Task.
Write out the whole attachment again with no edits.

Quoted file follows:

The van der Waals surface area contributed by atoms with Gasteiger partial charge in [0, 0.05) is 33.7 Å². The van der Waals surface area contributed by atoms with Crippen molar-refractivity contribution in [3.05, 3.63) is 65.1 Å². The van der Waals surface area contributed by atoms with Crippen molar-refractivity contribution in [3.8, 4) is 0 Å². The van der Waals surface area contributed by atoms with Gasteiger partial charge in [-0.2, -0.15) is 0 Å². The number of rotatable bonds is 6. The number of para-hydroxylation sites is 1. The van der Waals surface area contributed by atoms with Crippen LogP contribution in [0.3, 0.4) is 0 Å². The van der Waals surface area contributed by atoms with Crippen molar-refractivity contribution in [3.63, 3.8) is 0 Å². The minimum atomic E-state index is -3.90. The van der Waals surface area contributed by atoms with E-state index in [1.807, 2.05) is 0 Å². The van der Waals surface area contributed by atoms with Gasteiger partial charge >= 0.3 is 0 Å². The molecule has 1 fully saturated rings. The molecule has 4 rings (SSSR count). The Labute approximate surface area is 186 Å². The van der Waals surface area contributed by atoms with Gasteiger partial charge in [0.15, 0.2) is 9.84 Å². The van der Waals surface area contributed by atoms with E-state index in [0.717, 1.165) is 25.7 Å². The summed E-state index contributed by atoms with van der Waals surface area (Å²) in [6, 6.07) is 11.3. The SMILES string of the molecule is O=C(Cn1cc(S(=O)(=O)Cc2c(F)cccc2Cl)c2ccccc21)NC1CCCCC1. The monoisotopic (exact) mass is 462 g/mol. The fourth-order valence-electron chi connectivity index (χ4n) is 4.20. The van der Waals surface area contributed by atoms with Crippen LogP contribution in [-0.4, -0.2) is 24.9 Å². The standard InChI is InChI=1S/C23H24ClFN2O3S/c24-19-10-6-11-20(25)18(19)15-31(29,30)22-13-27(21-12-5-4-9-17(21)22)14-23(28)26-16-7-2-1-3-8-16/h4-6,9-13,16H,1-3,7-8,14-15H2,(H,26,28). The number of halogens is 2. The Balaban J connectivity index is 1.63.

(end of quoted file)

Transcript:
The van der Waals surface area contributed by atoms with Gasteiger partial charge in [0, 0.05) is 33.7 Å². The van der Waals surface area contributed by atoms with Crippen molar-refractivity contribution in [3.05, 3.63) is 65.1 Å². The van der Waals surface area contributed by atoms with Crippen molar-refractivity contribution in [3.8, 4) is 0 Å². The van der Waals surface area contributed by atoms with Gasteiger partial charge in [-0.2, -0.15) is 0 Å². The number of rotatable bonds is 6. The number of para-hydroxylation sites is 1. The van der Waals surface area contributed by atoms with Crippen LogP contribution in [0.3, 0.4) is 0 Å². The van der Waals surface area contributed by atoms with Crippen molar-refractivity contribution in [3.63, 3.8) is 0 Å². The minimum atomic E-state index is -3.90. The van der Waals surface area contributed by atoms with E-state index in [1.807, 2.05) is 0 Å². The van der Waals surface area contributed by atoms with Gasteiger partial charge >= 0.3 is 0 Å². The molecule has 1 fully saturated rings. The molecule has 4 rings (SSSR count). The Labute approximate surface area is 186 Å². The van der Waals surface area contributed by atoms with Gasteiger partial charge in [0.15, 0.2) is 9.84 Å². The van der Waals surface area contributed by atoms with E-state index in [0.717, 1.165) is 25.7 Å². The summed E-state index contributed by atoms with van der Waals surface area (Å²) in [6, 6.07) is 11.3. The SMILES string of the molecule is O=C(Cn1cc(S(=O)(=O)Cc2c(F)cccc2Cl)c2ccccc21)NC1CCCCC1. The monoisotopic (exact) mass is 462 g/mol. The fourth-order valence-electron chi connectivity index (χ4n) is 4.20. The van der Waals surface area contributed by atoms with Crippen LogP contribution in [-0.4, -0.2) is 24.9 Å². The standard InChI is InChI=1S/C23H24ClFN2O3S/c24-19-10-6-11-20(25)18(19)15-31(29,30)22-13-27(21-12-5-4-9-17(21)22)14-23(28)26-16-7-2-1-3-8-16/h4-6,9-13,16H,1-3,7-8,14-15H2,(H,26,28). The number of halogens is 2. The Balaban J connectivity index is 1.63.